Thursday, April 09, 2009

Outlines and other writerly stuff

Snow! OMG, you guys are having snow! Would you believe that I actually miss winter? At times, that is. I wouldn’t miss scraping my car windshield in April, though. So warm thoughts are coming your way from here in the islands. Where it’s kind of cloudy and cool, just in case you were curious.


On another topic, I know there are various opinions just among the five of us on the benefits of writers’ groups, or critique groups, whatever you want to call them. I work with one, and it helps me most of the time. We met yesterday, which brings me to a question for other writers who may have dropped by for a visit.


Do you use an outline before you begin a novel? Some of us on this blog share the same editor (not all of us, though), and she requires an outline of her established authors before we submit the entire manuscript. Then she wants the first hundred pages. I find the directive useful because my plots have a tendency to get complicated. The outline, from which our editor seems to expect us to deviate, serves as a road map. If I wander, I can find my way back.


I’ve talked to writers who don’t outline at all and others who make 200 page outlines. Mine run 15-20 pages. I do NOT use the format we all learned in elementary school (if you’re as old as I am, that is). I’m referring to the Roman Numeral, A, B, C, 1, 2, 3, stuff. That’s just too anal-retentive for me. If I did that, I’d have to obsess more about the shape of the outline than the shape of the book. But I do try to think in terms of a “Three Part Structure,” plot points, the villain’s and protagonist’s motives and commitments. The outline helps me do this. How about the rest of you?



A parting thought—our guest blogger this Sunday is Don Bruns, author of two series and two anthologies. His latest in his Caribbean series, Bahama Burnout, has just arrived in bookstores. Read more about Don’s experiences on Easter Sunday.

9 comments:

Rick Blechta said...

I don't know, but outlines, plot summaries and the like feel WAY too much like homework to me. I can see why just writing out the bare bones of the plot can be helpful, as you state, Debbie, but being required to submit an outline and 100 pages? Do you also get a grade?

Bottom line: everyone works differently. Has your editor ever stated why this, to steal your term, anal-retentive approach is required?

Vicki Delany said...

It's actually a good idea, Rick, to ensure that the authors don't submit a finished MS that is totally unsuitable for what the publisher wants. I'd rather be redirected at the outline, or at 100 pages than told at the end of a year's work that the MS won't be accepted.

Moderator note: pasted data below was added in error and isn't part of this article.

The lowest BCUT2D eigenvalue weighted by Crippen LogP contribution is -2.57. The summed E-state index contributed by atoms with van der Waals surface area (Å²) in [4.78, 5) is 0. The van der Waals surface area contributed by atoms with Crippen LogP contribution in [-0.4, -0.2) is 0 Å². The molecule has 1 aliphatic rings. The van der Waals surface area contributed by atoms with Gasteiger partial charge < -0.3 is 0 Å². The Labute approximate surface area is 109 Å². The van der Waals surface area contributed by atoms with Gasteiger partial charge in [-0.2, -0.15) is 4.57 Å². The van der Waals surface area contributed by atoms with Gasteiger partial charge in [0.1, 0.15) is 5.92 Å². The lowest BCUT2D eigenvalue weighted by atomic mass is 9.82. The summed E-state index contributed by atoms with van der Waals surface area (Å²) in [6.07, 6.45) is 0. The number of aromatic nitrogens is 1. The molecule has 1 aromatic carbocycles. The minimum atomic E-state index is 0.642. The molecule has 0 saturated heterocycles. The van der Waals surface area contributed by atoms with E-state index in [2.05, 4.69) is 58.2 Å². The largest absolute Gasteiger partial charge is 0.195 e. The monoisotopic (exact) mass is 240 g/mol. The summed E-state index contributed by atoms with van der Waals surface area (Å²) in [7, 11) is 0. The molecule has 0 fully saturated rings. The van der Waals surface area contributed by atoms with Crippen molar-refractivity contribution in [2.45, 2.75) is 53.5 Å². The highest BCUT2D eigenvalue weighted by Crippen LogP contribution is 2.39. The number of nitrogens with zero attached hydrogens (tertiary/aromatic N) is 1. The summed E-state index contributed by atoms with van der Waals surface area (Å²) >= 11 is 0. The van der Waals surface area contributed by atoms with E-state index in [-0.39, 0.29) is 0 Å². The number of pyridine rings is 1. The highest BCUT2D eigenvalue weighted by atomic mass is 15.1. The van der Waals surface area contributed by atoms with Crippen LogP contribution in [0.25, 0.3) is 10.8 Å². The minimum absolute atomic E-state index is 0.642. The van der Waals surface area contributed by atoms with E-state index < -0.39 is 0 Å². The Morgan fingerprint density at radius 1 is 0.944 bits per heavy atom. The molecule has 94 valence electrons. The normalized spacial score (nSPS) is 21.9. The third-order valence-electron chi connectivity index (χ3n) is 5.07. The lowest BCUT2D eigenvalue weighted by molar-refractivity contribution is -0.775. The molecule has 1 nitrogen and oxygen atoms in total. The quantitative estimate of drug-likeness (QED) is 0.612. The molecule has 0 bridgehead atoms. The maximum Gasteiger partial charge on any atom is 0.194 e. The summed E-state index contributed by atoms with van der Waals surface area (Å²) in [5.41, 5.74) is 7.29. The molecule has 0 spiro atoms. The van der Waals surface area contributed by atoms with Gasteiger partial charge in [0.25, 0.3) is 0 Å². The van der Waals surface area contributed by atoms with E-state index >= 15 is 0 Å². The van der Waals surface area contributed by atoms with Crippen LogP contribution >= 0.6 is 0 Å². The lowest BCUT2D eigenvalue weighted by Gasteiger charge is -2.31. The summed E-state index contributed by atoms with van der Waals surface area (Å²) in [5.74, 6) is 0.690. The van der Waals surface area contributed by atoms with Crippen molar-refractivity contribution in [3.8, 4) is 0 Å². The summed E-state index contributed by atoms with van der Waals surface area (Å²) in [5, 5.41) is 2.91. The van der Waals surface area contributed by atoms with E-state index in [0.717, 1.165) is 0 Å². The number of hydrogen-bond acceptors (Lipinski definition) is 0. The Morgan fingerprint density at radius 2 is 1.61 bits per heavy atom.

Don Bruns said...

I have an outline in my head. And once or twice when I hit a wall, I outline the next several chapters, but I find the surprises are more real when I don't know for sure what happens next. Then again, I know authors who spend more time outlining than actually writing their book, and the results are spectacular. I've never heard a story about outlining and writing that's the same. Everyone has their own style. Thank goodness for that.
Don

TdeV@bstw.com said...

I'd be interested to be directed to some writers who outline, in case you feel like naming names.

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Theresa de Valence

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Sandra Parshall said...

Since Debby and I have the same editor, I can attest to the efficiency and effectiveness of the outline-plus-100 pages system. Like Vicki, I want to know where I've gone wrong before I write the whole thing. Mistakes made in those first pages will affect everything that comes after, and I'd rather rewrite 100 pages than 350. I have confidence that I can fix anything, but first I have to see what needs fixing, and often another person's eyes will spot it while mine glide over the bump.

My outlines are sketchy, listing the important event/discovery in every chapter. If I come to a chapter and have nothing but inconsequential stuff to note, I know something is wrong. Something should happen in every chapter.

Carole Shmurak said...

I'm with Sandra here. I write an outline that consists of a few sentences for each chapter. It helps me keep track of what happens when, and if there's not much there, I know the chapter is superfluous.

I tried once to write without an outline and it drove me crazy. Halfway through writing the book, I stopped and wrote the outline.

Peg Herring said...

I agree with Rick. I've tried the sticky note outline thing, and I spend more time manipulating and writing the notes than feels necessary. I tried outlining on legal pads, and I fill up page after page, and then when I go to write it, the story goes off in a different direction and most of it doesn't work.
What I do now is make notes at the bottom of the WIP about things I think might work or things I don't want to forget to put in. As I include those items or decide they won't work, I just delete them. So it's sort of of a running-just-ahead-of-myself outline.

JackBludis said...

Rather than go into detail as I have on this subject int the past, I'll say that I usually start a mystery without quite knowing where it is going. At about page fifty, when I am reasonably sure that I have a theme, a direction, and characters that I think I know, I will usually go back and do my outline. Where I have a problem is that I am often dissatisfied with the ending I plan. It's the denouement that drives me crazy--it used to be the opening.

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